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African Health Sciences
Makerere University Medical School
ISSN: 1680-6905
EISSN: 1680-6905
Vol. 16, No. 1, 2016, pp. 250-254
Bioline Code: hs16034
Full paper language: English
Document type: Research Article
Document available free of charge

African Health Sciences, Vol. 16, No. 1, 2016, pp. 250-254

 en Pattern of abdominal wall herniae in females: a retrospective analysis.
Olasehinde, Olalekan; Etonyeaku, Amarachukwu C.; Agbakwuru , Elugwaraonu A.; Talabi, Ademola O.; Wuraola, Funmilola O. & Tanimola, Adebayo G.


Background: Gender differences are expected to influence the pattern and outcome of management of abdominal wall hernias. Some of these are left to speculations with few published articles on hernias in females.
Objectives: To describe the clinical pattern of abdominal wall hernias in females.
Method: A 5 year retrospective review.
Result: There were 181 female patients with 184 hernias representing 27.9% of the total number of hernia patients operated. Mean age was 41.66±24.46 years with a bimodal peak in the 1st and 7th decades. Inguinal hernia accounted for majority (50.5%) but incisional hernia predominated in the 30-49 age group, while only inguinal and umbilical hernias were seen in the first two decades (p=0.04). There was no side predilection in the cases of inguinal hernia. There were 12 (6.6%) emergency presentations, most of which occurred in the 6th decade and above and none below 30 years (p=0.02). Umbilical (4 cases) and femoral hernias (3 cases) accounted for most of these cases. Incisional hernia was the commonest cause of recurrent hernias.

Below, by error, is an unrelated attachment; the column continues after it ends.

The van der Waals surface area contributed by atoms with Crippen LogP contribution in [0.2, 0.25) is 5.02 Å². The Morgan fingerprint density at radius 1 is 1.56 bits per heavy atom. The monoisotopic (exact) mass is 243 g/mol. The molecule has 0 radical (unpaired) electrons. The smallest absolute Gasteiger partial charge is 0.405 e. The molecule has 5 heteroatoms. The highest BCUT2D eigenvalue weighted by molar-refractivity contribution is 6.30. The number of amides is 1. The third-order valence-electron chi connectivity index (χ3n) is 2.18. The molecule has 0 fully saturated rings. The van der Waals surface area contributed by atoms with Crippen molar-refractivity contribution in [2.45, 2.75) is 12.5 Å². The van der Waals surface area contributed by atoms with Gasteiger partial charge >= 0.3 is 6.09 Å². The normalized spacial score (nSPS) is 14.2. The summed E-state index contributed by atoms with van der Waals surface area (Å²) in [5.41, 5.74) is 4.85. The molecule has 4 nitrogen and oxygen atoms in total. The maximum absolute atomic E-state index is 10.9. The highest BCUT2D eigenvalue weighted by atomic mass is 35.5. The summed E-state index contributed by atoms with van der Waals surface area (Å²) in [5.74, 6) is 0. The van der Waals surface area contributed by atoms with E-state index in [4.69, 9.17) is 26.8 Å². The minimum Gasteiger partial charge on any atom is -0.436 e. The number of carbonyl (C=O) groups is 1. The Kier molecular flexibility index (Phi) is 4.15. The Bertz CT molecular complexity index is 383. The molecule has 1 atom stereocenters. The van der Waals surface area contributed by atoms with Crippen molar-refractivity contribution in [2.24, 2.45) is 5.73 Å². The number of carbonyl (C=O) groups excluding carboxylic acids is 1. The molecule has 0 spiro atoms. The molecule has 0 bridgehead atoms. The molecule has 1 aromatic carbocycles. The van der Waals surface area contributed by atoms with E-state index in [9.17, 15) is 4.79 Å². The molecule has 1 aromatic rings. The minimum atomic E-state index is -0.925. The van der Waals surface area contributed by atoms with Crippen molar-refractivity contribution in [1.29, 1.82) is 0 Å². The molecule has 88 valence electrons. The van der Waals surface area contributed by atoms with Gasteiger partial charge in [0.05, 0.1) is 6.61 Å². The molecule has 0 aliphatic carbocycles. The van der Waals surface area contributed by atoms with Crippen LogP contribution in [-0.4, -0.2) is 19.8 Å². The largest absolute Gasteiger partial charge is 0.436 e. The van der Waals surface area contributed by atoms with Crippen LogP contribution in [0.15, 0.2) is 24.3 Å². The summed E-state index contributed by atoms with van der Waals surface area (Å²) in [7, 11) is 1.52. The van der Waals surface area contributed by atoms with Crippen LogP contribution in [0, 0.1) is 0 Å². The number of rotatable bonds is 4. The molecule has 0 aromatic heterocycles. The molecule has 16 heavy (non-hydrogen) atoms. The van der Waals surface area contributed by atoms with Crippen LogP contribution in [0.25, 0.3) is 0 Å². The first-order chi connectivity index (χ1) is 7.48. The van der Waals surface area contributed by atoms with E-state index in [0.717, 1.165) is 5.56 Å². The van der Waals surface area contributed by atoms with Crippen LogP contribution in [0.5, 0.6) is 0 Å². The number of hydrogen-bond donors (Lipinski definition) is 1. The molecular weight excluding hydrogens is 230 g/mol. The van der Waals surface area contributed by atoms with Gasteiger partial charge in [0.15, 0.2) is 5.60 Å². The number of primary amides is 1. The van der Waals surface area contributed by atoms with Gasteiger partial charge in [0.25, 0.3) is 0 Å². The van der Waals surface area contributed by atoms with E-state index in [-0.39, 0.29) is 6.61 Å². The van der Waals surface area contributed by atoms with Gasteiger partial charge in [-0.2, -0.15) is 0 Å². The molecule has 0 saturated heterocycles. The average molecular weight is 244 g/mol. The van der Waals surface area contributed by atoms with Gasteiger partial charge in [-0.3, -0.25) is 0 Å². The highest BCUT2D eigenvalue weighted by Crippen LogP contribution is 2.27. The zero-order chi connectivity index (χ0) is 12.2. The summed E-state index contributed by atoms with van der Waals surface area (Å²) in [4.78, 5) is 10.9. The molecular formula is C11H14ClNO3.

Conclusion: Inguinal hernia is the commonest hernia type in females followed by incisional hernias which also accounteds for most recurrent cases. Age appears to be a risk factor for developing complications.

Female; hernia

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